And the issue of customer acquisition can be two-fold as well, as on-demand companies must attract consumers as well as the part-time workforce that will serve them.
As more gig-like opportunities become available through other startups such as Uber, Instacart and others, the competition for dependable people—who are often required to have their own vehicles—will become stiffer. So, in essence, on-demand companies usually have to market their product to two different groups: the end consumers, as well as the gig-focused workers, if a startup is indeed going to use them in its solution.
Founders choosing to build an on-demand startup should know from the beginning that they're taking on a bigger challenge than most startups whose focus and critical path may be simpler.
Figuring out a way to batch and schedule can defuse challenges and lower costs
A startup that's literally delivering orders as they come in, on an individual basis, will have a much harder time making the unit economics balance out in a favorable direction. Finding a solution that allows for orders to be bundled and batched up can drastically lower the cost of fulfillment.
Creating a solution that neatly does that and also allows for one-off deliveries when necessary requires more nuance and is more complex than building a logistics solution that simply metes out orders and deliveries as they arrive. But it's a necessary hurdle for companies who want to succeed as on-demand solutions.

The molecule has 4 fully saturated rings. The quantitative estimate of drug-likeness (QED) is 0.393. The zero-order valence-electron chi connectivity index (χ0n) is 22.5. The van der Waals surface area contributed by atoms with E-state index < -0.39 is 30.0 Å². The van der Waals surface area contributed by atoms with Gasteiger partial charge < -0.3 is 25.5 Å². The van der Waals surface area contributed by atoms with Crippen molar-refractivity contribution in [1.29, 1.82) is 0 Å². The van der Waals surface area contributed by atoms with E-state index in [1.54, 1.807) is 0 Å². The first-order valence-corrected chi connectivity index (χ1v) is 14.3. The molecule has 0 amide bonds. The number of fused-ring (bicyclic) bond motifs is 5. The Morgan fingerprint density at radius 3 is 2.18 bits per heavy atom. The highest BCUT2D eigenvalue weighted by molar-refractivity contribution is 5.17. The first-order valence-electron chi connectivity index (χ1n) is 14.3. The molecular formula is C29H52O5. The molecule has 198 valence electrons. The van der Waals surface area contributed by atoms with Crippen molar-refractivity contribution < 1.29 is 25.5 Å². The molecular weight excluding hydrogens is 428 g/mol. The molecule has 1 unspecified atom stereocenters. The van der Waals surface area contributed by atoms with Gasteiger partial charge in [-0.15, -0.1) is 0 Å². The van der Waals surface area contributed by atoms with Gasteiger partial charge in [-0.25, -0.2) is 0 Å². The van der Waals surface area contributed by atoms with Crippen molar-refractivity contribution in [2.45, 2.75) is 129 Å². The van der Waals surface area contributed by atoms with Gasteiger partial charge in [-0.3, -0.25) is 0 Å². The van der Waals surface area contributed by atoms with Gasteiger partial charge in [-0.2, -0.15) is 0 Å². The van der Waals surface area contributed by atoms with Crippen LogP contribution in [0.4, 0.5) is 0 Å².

Have a good answer for the tough question regarding any on-demand business now: how will you beat Amazon and Uber?
This answer isn't just for smart investors who will prompt founders with this question - it's an answer that founders must provide themselves, if they're being honest about their chances of success.
Instacart, for one, has found an edge in forming proprietary relationships with grocery chains. And at this point, it's formed a good deal of trust with consumers. Now it's Uber and Amazon that have to woo customers away from Instacart if they want to gain share in the grocery delivery market.
Grubhub, too, has formed a loyal base of consumers, which will help it grapple with a rising number of challengers: Uber, Amazon, Groupon, DoorDash, Postmates.
Providing a defensible answer to this question is hard, though. One co-cofounder of a major on-demand company, valued at more than $1 billion, told me: "Uber and Amazon have sucked all the air out of on-demand. It's over."
He later allowed that getting into on-demand isn't impossible for startup, but it takes a special market position or proprietary advantage that Amazon and Uber can't readily match. Because if the market is big enough, both of those companies will certainly be there.